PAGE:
If you have hepatitis B or C and feel like you are treated poorly by others due to it, you are not alone. As many as half of people infected with viral hepatitis say they have suffered discrimination and one-quarter admit that family members have avoided physical contact with them after finding out they had the infection.
Using an online survey (caveat emptor) of 1,217 people infected with hepatitis B or C in Europe and America, results revealed that nearly half (49.6%) of those infected have suffered some kind of discrimination. Of the 94.1% who told their family they had the infection, a quarter (24.6%) said that relatives started to avoid physical contact. Furthermore, of the 73.7% who told friends about their condition, nearly half (46.9%) said they suffered discrimination and 23.8% said they were no longer invited to social events.
"Few studies have evaluated the circumstances and the degree to which stigma and discrimination are present for those living with viral hepatitis. This is one of the first studies that listens to the voice of the patient in order to find out from them the context and intensity of stigma and discrimination that they experience and how it affects their quality of life," said Carlos Varaldo, president of Grupo Otimismo 'Support Group for People Who Live with Hepatitis'.
Of the 57.4% of those infected with viral hepatitis who told their partner about their condition, 33.3% said it affected their relationship and nearly half (42.7%) said it had an impact on their sex life.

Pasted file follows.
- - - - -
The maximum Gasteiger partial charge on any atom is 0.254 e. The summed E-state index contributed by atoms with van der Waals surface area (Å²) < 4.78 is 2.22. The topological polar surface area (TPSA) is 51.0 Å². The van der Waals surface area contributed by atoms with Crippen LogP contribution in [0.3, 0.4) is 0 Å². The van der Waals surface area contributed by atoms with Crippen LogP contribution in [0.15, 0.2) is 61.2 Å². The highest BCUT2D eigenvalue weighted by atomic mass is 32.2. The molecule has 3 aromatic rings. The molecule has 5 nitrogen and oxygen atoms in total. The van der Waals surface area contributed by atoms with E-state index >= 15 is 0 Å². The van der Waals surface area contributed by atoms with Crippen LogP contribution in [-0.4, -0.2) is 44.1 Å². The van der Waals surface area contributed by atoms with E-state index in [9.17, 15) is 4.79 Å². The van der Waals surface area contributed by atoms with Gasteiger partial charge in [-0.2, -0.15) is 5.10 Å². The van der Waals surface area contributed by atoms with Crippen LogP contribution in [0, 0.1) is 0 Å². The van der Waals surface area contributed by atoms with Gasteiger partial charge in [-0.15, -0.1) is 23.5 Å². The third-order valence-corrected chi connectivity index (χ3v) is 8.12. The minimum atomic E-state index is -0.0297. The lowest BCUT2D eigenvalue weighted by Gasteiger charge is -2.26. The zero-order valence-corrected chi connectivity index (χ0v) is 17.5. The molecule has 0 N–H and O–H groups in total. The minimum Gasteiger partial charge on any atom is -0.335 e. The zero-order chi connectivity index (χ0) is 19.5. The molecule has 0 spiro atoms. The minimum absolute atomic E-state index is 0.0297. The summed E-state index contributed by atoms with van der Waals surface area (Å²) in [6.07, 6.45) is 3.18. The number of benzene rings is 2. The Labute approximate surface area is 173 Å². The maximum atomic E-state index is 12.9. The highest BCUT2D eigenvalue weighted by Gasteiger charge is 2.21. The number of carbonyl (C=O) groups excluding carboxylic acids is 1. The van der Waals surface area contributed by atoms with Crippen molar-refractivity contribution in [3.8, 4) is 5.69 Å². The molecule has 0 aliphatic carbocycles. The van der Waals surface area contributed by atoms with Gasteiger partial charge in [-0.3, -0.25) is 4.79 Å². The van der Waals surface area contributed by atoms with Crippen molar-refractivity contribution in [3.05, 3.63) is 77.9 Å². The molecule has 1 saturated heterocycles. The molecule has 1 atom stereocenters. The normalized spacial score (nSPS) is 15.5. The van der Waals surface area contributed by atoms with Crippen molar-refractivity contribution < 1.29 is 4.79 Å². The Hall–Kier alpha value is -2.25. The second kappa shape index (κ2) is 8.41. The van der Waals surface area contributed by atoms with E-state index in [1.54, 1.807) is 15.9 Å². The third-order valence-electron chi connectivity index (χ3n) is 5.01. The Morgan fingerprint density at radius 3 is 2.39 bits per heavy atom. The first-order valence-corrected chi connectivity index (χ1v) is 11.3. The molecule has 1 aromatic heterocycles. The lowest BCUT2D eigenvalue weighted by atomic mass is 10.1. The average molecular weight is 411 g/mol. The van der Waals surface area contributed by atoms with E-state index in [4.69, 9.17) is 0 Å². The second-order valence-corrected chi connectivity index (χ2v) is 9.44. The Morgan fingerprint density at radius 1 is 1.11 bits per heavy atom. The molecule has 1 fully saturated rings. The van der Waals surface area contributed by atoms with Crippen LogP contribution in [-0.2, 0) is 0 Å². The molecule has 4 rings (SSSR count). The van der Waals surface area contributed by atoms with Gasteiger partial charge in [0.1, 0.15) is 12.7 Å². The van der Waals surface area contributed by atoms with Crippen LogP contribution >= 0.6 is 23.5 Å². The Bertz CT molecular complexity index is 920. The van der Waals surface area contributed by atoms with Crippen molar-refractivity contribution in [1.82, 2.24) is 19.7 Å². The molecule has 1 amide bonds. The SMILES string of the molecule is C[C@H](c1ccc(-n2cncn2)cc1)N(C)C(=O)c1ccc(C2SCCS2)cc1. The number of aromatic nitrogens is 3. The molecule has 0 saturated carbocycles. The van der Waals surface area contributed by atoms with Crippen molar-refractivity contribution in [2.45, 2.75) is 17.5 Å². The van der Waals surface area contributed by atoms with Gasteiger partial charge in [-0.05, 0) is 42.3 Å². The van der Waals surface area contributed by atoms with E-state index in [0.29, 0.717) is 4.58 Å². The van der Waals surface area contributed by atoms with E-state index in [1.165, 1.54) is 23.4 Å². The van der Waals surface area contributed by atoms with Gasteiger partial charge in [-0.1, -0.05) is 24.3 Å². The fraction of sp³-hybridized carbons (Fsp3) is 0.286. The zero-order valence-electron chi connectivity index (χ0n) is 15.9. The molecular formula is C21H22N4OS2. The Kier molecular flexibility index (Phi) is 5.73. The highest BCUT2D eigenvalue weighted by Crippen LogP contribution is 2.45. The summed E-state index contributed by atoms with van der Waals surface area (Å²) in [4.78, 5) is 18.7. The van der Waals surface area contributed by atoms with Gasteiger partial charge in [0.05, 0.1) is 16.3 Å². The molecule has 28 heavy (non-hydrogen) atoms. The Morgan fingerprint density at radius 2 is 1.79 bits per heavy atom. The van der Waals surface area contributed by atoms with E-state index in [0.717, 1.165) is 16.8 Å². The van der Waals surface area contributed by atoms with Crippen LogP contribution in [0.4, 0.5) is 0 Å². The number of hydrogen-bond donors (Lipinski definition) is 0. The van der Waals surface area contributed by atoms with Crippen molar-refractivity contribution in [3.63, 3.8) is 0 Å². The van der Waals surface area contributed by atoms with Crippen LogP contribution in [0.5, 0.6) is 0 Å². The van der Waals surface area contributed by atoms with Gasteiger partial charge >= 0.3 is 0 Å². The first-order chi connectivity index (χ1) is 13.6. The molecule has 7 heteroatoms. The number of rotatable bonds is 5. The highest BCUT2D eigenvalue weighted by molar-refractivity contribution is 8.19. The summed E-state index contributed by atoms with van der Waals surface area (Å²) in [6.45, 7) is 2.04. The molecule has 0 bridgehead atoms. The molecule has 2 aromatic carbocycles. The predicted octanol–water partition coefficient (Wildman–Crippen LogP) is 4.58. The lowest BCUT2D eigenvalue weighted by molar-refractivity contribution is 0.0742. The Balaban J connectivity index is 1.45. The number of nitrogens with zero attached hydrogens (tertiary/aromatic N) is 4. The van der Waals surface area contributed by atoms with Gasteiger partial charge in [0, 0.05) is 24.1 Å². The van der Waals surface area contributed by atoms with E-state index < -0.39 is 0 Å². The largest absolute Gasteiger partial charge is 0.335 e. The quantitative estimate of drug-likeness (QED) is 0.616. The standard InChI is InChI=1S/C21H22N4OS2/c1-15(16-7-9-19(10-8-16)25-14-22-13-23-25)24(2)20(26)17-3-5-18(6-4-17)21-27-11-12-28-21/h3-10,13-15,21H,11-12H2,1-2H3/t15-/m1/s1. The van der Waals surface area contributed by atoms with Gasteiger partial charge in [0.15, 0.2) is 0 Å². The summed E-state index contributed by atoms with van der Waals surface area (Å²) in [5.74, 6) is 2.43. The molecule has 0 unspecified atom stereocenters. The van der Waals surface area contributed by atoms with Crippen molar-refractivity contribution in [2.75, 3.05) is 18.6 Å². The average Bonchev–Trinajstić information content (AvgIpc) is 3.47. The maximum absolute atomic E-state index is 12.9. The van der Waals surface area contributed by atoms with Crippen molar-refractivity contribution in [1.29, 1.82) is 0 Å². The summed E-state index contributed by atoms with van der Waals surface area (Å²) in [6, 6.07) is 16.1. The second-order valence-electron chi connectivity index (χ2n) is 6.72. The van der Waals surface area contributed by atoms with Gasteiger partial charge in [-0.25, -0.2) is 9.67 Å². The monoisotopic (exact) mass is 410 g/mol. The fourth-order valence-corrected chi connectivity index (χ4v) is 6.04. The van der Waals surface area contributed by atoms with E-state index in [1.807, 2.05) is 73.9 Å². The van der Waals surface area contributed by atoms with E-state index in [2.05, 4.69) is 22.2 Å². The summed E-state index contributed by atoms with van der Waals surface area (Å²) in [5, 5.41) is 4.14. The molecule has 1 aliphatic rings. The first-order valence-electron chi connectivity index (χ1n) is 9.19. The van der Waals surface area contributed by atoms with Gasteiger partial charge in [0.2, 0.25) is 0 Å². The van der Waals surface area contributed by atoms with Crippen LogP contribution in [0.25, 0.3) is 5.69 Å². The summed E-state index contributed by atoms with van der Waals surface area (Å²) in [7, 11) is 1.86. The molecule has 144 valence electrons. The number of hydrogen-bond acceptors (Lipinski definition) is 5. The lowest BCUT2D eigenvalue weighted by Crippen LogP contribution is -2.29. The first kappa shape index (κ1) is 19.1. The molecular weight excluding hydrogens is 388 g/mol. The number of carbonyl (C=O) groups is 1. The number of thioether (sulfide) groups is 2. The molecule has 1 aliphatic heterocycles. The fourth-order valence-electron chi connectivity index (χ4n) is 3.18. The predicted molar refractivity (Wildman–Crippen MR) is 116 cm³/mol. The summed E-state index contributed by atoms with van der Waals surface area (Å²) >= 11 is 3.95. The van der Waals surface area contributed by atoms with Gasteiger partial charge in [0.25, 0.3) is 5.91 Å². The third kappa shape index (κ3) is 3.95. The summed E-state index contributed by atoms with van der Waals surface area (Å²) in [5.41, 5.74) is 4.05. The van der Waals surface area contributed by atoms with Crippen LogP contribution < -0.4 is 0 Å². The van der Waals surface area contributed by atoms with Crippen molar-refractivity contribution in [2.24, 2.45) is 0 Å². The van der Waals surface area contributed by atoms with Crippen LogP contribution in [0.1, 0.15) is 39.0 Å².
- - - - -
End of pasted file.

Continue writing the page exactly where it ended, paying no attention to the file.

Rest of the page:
Stigma and discrimination was also found to heavily impact the workplace. Of the 46.1% who told work colleagues, 10.1% lost their jobs. Self-image was affected in 55.8% of the cases and 41.4% said they felt ashamed of their condition. The survey indicates that 70% of health professionals looked after sufferers properly; however, 24.6% of those health professionals have maintained a certain distance from the patient and 6.9% denied care to people infected with hepatitis, the survey revealed.
"The stigma and discrimination faced by people living with hepatitis is all too often based on misunderstandings about the virus and its transmission. Not only is this damaging to people diagnosed with the disease, but it may also discourage others from getting tested and accessing treatment and support. There is a pressing need to educate the general public about hepatitis to erode this stigma and break down barriers to timely testing, treatment and care for those who need it," said Professor Markus Peck, Secretary General, European Association for the Study of the Liver.
Presented at The International Liver Congress 2015.